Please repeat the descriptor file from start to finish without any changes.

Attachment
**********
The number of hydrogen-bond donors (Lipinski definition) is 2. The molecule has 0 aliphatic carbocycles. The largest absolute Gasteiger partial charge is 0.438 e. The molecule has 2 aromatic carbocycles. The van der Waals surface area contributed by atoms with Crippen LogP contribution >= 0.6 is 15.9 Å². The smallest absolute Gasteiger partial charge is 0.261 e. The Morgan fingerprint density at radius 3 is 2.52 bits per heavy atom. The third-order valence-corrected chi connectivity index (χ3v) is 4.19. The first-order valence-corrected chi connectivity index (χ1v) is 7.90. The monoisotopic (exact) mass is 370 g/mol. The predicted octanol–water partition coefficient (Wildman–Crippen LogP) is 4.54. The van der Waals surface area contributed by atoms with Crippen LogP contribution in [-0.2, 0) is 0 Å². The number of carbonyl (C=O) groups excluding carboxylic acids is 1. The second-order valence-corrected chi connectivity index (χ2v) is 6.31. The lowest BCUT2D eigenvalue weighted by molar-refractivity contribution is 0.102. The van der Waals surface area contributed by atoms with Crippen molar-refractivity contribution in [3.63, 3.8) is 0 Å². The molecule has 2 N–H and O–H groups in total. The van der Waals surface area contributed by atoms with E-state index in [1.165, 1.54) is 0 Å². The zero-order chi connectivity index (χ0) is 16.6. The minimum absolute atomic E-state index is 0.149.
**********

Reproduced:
The number of hydrogen-bond donors (Lipinski definition) is 2. The molecule has 0 aliphatic carbocycles. The largest absolute Gasteiger partial charge is 0.438 e. The molecule has 2 aromatic carbocycles. The van der Waals surface area contributed by atoms with Crippen LogP contribution >= 0.6 is 15.9 Å². The smallest absolute Gasteiger partial charge is 0.261 e. The Morgan fingerprint density at radius 3 is 2.52 bits per heavy atom. The third-order valence-corrected chi connectivity index (χ3v) is 4.19. The first-order valence-corrected chi connectivity index (χ1v) is 7.90. The monoisotopic (exact) mass is 370 g/mol. The predicted octanol–water partition coefficient (Wildman–Crippen LogP) is 4.54. The van der Waals surface area contributed by atoms with Crippen LogP contribution in [-0.2, 0) is 0 Å². The number of carbonyl (C=O) groups excluding carboxylic acids is 1. The second-order valence-corrected chi connectivity index (χ2v) is 6.31. The lowest BCUT2D eigenvalue weighted by molar-refractivity contribution is 0.102. The van der Waals surface area contributed by atoms with Crippen molar-refractivity contribution in [3.63, 3.8) is 0 Å². The molecule has 2 N–H and O–H groups in total. The van der Waals surface area contributed by atoms with E-state index in [1.165, 1.54) is 0 Å². The zero-order chi connectivity index (χ0) is 16.6. The minimum absolute atomic E-state index is 0.149.